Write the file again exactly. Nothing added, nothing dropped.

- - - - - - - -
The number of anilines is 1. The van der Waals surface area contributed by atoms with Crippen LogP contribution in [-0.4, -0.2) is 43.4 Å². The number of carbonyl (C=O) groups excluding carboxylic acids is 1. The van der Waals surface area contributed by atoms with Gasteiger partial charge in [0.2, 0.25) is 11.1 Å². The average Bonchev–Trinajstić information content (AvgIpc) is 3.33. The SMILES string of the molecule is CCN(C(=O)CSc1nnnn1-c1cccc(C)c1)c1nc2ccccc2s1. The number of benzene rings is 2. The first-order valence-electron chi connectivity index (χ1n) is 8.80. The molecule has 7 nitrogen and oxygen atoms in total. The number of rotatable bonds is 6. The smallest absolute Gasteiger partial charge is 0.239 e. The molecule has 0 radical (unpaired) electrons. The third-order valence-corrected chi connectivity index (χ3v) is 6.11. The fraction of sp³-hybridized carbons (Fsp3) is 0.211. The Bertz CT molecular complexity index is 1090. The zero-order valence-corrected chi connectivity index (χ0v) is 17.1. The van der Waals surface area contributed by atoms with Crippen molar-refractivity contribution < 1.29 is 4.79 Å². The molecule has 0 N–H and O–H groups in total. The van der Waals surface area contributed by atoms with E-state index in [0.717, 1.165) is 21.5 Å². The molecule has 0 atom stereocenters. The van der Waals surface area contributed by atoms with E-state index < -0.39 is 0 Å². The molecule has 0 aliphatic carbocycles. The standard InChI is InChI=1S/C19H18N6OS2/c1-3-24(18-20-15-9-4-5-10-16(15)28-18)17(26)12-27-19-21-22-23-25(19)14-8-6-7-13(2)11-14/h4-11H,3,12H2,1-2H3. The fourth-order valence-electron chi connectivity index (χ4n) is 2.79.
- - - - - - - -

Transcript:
The number of anilines is 1. The van der Waals surface area contributed by atoms with Crippen LogP contribution in [-0.4, -0.2) is 43.4 Å². The number of carbonyl (C=O) groups excluding carboxylic acids is 1. The van der Waals surface area contributed by atoms with Gasteiger partial charge in [0.2, 0.25) is 11.1 Å². The average Bonchev–Trinajstić information content (AvgIpc) is 3.33. The SMILES string of the molecule is CCN(C(=O)CSc1nnnn1-c1cccc(C)c1)c1nc2ccccc2s1. The number of benzene rings is 2. The first-order valence-electron chi connectivity index (χ1n) is 8.80. The molecule has 7 nitrogen and oxygen atoms in total. The number of rotatable bonds is 6. The smallest absolute Gasteiger partial charge is 0.239 e. The molecule has 0 radical (unpaired) electrons. The third-order valence-corrected chi connectivity index (χ3v) is 6.11. The fraction of sp³-hybridized carbons (Fsp3) is 0.211. The Bertz CT molecular complexity index is 1090. The zero-order valence-corrected chi connectivity index (χ0v) is 17.1. The van der Waals surface area contributed by atoms with Crippen molar-refractivity contribution < 1.29 is 4.79 Å². The molecule has 0 N–H and O–H groups in total. The van der Waals surface area contributed by atoms with E-state index in [0.717, 1.165) is 21.5 Å². The molecule has 0 atom stereocenters. The van der Waals surface area contributed by atoms with E-state index < -0.39 is 0 Å². The molecule has 0 aliphatic carbocycles. The standard InChI is InChI=1S/C19H18N6OS2/c1-3-24(18-20-15-9-4-5-10-16(15)28-18)17(26)12-27-19-21-22-23-25(19)14-8-6-7-13(2)11-14/h4-11H,3,12H2,1-2H3. The fourth-order valence-electron chi connectivity index (χ4n) is 2.79.